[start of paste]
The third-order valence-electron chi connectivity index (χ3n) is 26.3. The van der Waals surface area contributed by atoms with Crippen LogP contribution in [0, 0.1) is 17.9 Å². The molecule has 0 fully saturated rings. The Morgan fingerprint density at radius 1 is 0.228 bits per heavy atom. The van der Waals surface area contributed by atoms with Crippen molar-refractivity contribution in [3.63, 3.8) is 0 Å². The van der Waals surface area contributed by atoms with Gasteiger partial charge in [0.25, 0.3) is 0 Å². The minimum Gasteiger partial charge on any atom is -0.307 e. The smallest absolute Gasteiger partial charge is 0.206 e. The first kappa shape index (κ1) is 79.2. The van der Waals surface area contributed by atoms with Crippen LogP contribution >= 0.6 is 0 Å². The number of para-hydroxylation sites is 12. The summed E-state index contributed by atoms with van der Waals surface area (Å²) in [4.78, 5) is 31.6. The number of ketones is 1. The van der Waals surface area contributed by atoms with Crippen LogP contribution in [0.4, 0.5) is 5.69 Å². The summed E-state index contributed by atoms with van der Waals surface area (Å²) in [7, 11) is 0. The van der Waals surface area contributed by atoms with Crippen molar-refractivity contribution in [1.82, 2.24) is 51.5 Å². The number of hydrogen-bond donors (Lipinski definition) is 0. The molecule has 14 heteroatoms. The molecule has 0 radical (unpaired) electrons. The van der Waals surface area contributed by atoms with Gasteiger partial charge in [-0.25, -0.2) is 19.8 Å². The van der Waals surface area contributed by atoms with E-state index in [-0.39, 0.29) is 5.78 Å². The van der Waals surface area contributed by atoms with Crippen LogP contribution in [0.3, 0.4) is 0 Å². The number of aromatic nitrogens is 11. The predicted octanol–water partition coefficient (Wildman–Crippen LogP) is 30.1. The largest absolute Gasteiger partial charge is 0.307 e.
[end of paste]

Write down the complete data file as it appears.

The third-order valence-electron chi connectivity index (χ3n) is 26.3. The van der Waals surface area contributed by atoms with Crippen LogP contribution in [0, 0.1) is 17.9 Å². The molecule has 0 fully saturated rings. The Morgan fingerprint density at radius 1 is 0.228 bits per heavy atom. The van der Waals surface area contributed by atoms with Crippen molar-refractivity contribution in [3.63, 3.8) is 0 Å². The van der Waals surface area contributed by atoms with Gasteiger partial charge in [0.25, 0.3) is 0 Å². The minimum Gasteiger partial charge on any atom is -0.307 e. The smallest absolute Gasteiger partial charge is 0.206 e. The first kappa shape index (κ1) is 79.2. The van der Waals surface area contributed by atoms with Crippen LogP contribution >= 0.6 is 0 Å². The number of para-hydroxylation sites is 12. The summed E-state index contributed by atoms with van der Waals surface area (Å²) in [4.78, 5) is 31.6. The number of ketones is 1. The van der Waals surface area contributed by atoms with Crippen LogP contribution in [0.4, 0.5) is 5.69 Å². The summed E-state index contributed by atoms with van der Waals surface area (Å²) in [7, 11) is 0. The van der Waals surface area contributed by atoms with Crippen molar-refractivity contribution in [1.82, 2.24) is 51.5 Å². The number of hydrogen-bond donors (Lipinski definition) is 0. The molecule has 14 heteroatoms. The molecule has 0 radical (unpaired) electrons. The van der Waals surface area contributed by atoms with Gasteiger partial charge in [-0.25, -0.2) is 19.8 Å². The van der Waals surface area contributed by atoms with E-state index in [-0.39, 0.29) is 5.78 Å². The van der Waals surface area contributed by atoms with Crippen LogP contribution in [0.3, 0.4) is 0 Å². The number of aromatic nitrogens is 11. The predicted octanol–water partition coefficient (Wildman–Crippen LogP) is 30.1. The largest absolute Gasteiger partial charge is 0.307 e.